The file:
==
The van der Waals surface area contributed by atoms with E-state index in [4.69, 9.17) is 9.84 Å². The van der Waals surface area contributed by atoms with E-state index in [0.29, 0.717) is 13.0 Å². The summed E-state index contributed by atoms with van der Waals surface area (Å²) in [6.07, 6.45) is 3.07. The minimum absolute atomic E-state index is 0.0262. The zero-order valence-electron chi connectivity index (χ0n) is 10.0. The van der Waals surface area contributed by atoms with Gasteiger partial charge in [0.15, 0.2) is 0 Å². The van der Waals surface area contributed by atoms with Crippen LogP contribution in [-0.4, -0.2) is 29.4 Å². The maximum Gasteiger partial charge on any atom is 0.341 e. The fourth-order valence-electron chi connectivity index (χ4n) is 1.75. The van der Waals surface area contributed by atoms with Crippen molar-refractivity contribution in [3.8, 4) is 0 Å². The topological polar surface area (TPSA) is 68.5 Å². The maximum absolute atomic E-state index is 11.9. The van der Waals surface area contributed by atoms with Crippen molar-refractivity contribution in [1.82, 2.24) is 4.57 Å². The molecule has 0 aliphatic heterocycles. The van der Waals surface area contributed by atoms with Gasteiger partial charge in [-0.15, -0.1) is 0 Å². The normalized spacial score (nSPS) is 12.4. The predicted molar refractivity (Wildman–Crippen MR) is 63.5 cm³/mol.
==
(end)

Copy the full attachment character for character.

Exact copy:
The van der Waals surface area contributed by atoms with E-state index in [4.69, 9.17) is 9.84 Å². The van der Waals surface area contributed by atoms with E-state index in [0.29, 0.717) is 13.0 Å². The summed E-state index contributed by atoms with van der Waals surface area (Å²) in [6.07, 6.45) is 3.07. The minimum absolute atomic E-state index is 0.0262. The zero-order valence-electron chi connectivity index (χ0n) is 10.0. The van der Waals surface area contributed by atoms with Gasteiger partial charge in [0.15, 0.2) is 0 Å². The van der Waals surface area contributed by atoms with Crippen LogP contribution in [-0.4, -0.2) is 29.4 Å². The maximum Gasteiger partial charge on any atom is 0.341 e. The fourth-order valence-electron chi connectivity index (χ4n) is 1.75. The van der Waals surface area contributed by atoms with Crippen molar-refractivity contribution in [3.8, 4) is 0 Å². The topological polar surface area (TPSA) is 68.5 Å². The maximum absolute atomic E-state index is 11.9. The van der Waals surface area contributed by atoms with Crippen molar-refractivity contribution in [1.82, 2.24) is 4.57 Å². The molecule has 0 aliphatic heterocycles. The van der Waals surface area contributed by atoms with Gasteiger partial charge in [-0.15, -0.1) is 0 Å². The normalized spacial score (nSPS) is 12.4. The predicted molar refractivity (Wildman–Crippen MR) is 63.5 cm³/mol.